WMATA will open up real-time data to developers
Responding to our requests, WMATA is creating a comprehensive system for web, mobile, and other software applications to access a wide variety of transit information, including bus positions, rail arrival predictions, schedules, elevator outages, rail disruptions, and more.
According to a presentation for Thursday's WMATA Board meeting, the $30,000 "Transparent Metro Data Sets" project will open up data to third-party developers, including Google and anyone else interested.
On the bus system, that data will include real-time bus locations, "shape files" and data for routes, stop locations, and schedules. (The bus arrival predictions are NextBus's IP, calculated by their proprietary algorithms, but the bus locations are not).
On rail, Metro will release station locations and information, "line summary" and "line detail" (not sure what those are), the rail routes, real-time arrival predictions, service disruptions and elevator and escalator outages.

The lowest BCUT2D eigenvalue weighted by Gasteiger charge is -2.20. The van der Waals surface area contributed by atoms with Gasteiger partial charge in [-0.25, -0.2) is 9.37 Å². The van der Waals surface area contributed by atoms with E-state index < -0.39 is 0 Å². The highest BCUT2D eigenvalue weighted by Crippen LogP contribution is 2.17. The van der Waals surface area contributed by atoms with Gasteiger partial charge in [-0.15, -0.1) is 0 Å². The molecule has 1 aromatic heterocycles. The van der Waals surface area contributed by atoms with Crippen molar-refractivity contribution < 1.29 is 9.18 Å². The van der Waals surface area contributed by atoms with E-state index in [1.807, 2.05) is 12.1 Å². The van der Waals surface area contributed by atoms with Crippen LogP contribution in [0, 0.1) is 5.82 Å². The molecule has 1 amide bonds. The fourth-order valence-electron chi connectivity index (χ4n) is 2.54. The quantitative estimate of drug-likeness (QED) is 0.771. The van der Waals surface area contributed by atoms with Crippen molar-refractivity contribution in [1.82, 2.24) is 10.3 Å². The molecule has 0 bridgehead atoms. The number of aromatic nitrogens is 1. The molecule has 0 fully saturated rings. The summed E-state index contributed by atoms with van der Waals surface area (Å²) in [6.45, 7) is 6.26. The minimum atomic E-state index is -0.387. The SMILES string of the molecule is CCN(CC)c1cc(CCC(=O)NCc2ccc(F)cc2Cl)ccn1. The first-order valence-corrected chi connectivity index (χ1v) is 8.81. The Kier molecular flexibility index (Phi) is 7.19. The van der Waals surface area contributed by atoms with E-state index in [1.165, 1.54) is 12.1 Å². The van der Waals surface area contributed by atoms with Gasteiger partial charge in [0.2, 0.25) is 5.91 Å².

According to the presentation, they will conduct a "phased rollout" including the first services by "end of summer," and work with developers including an application contest like Boston's.
The presentation specifically mentions how many people have requested this data, including "regionally-focused websites and bloggers" as well as merchants, retailers, and tourism and hospitality groups, which hope to put bus and rail arrival displays, similar to the one in the Arlington County office lobby, into hotels and other places.
It doesn't give any specific update about the state of supposedly-ongoing contract negotiations with Google, and I hope Board members can ask about this on Thursday. As before, the legal terms under which WMATA releases the data for third parties will also be crucial to driving or hindering adoption.
- Shepherd Park neighbors tell car2go users to stay out
- The Metro plan has changed a lot since 1968
- Do you know the station? It's whichWMATA week 15
- Montgomery and DC officials start talking about working together on transit
- A sunken gas station sculpture sends the wrong message about the Anacostia River
- Forget the Washington Monument; DC's tallest tower is actually in Ward 4
- See 32 years of DC bike lane growth in one animation